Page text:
“Where you move both yourself and things move in the frame and the light changes, that’s the big, difficult jump. Controlling the light, for the fraction of a second that the picture demands it is so important.”
Avatar (2009) – Mauro Fiore
You can see Mauro Fiore’s work in other movies like Training Day (2001) and The Island (2005).
James Cameron wanted Mauro Fiore work on his film because he admired his work in Tears of the Sun (2003). Fiore agreed only after a 30-minute meeting with Cameron.
The next movie is one of the best of all time, and the cinematography is a huge part of the film’s success.
Inception (2010) – Wally Pfister
Wally Pfister is an American cinematographer and film director, best known for his collaborations with Christopher Nolan, the writer and director of the film.
His first collaboration with Nolan was in Memento (2000). Pfister then took over as cinematographer for Nolan’s subsequent films: Insomnia (2002), Batman Begins (2005), The Prestige (2006), The Dark Knight (2008), and Inception. He’s the only cinematographer to work with Nolan between Memento and Dark Knight Rises.
Hugo (2011) – Robert Richardson
This is the third movie on this list for Robert Richardson. Richardson, along with Emmanuel Lubezki, and Vittorio Storaro are the only living cinematographers to win the award for Best Cinematography three times.
Richardson has a very impressive resume for cinematography. Other films he’s done were Django Unchained (2012), Inglorious Basterds (2009), and Shutter Island (2010).
Life Of Pi (2012) – Claudio Miranda
Miranda was surprised when Ang Lee (the director) wanted to meet with him. He was told it was unlikely he’d get the job because another cinematographer was connected to it already.
Miranda obviously got the job and he and Lee discussed how they wanted the movie to look. They decided that the world of Pi couldn’t be magical and beautiful all of the time. They wanted to maintain a sense of realism and danger so the viewer could feel like they’re really there.
Gravity (2013) – Emmanuel Lubezki
Emmanuel Lubezki, the director, and visual effects supervisor decided they couldn’t use traditional methods to make this film. Lubezki needed to light the actors’ faces to match the completely digital environment.
Lubezki folded L.E.D. screen into a box, put the actors inside, and used the light from the screen to light the actors. The “light box”, which was essential to the space-walk scenes, was a nine-foot cube big enough for one actor.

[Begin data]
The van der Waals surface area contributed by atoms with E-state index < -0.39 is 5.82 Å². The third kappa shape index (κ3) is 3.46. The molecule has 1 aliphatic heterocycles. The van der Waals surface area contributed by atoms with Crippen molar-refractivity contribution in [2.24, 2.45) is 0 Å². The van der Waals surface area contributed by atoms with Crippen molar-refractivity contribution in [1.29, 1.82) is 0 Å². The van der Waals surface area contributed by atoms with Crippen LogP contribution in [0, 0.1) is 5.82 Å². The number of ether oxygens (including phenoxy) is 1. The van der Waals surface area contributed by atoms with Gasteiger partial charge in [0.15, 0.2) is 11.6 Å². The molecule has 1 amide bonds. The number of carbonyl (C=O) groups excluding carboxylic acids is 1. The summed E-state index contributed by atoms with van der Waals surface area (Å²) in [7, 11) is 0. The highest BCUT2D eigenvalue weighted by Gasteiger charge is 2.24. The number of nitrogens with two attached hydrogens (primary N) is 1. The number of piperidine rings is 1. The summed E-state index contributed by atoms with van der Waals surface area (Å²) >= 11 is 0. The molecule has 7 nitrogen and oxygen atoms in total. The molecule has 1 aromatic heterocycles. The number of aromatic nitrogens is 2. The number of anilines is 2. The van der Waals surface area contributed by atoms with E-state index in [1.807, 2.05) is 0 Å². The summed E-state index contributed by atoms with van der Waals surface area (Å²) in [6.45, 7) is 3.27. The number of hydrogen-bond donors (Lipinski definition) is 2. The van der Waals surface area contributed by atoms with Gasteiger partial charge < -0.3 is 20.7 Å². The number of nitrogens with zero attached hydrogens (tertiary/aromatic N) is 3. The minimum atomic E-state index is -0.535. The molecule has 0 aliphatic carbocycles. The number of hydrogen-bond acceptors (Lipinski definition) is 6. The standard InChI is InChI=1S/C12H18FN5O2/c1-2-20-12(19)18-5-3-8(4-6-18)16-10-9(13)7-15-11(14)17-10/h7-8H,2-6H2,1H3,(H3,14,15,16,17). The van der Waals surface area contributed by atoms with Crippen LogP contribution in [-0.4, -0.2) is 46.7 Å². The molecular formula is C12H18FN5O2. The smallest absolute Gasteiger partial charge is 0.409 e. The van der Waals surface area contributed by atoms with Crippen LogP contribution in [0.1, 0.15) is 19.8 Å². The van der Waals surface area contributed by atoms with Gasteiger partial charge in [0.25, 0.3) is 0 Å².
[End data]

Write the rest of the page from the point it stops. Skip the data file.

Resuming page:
Birdman (2014) – Emmanuel Lubezki
Just the next year, Lubezki won again for Birdman. Lubezki and director Alfonso Cuaron worked together a lot. They have been friends since they were teenagers and went to the same film school in Mexico.
Together they worked on six motion pictures including, Great Expectations (1998), Y Tu Mamá También (2001), Children of Men (2006), Gravity (2013), and Children of Men (2006).
The Revenant (2015) – Emmanuel Lubezki
This is the third consecutive win for Lubezki. This incredible film was shot with only natural light except for one scene: the campfire sequence at night where the wind was making the fire pulse in a distracting way.
“We had to lay a bunch of light bulbs around the fire to create a cushion of light,” Lubezki said. “That’s all the light we used.”
La La Land (2016) – Linus Sandgren
Sandgren is also known for his work with director David O. Russell on American Hustle and Joy. Sundgren said about the director of La La Land: “Damien wanted to make an old-fashioned film in a very modern way where the camera is more fluid.”
There were many technical challenges of making this film. For one, the camera had to be reloaded with film every ten minutes. The director also wanted to shoot big production numbers in single takes, and Sundgren called it “Unbroken reality”.
Blade Runner 2049 (2017) – Roger Deakins
This film earned Roger Deakins his first-ever Oscar for Best Cinematography. He had been nominated 13 times without winning.
He’s also done work on The Assassination of Jesse James by the Coward Robert Ford (2007), No Country for Old Men (2007), True Grit (2010), Skyfall (2012), and Sicario (2015).
Let’s see who wins this year for 2018’s best cinematography!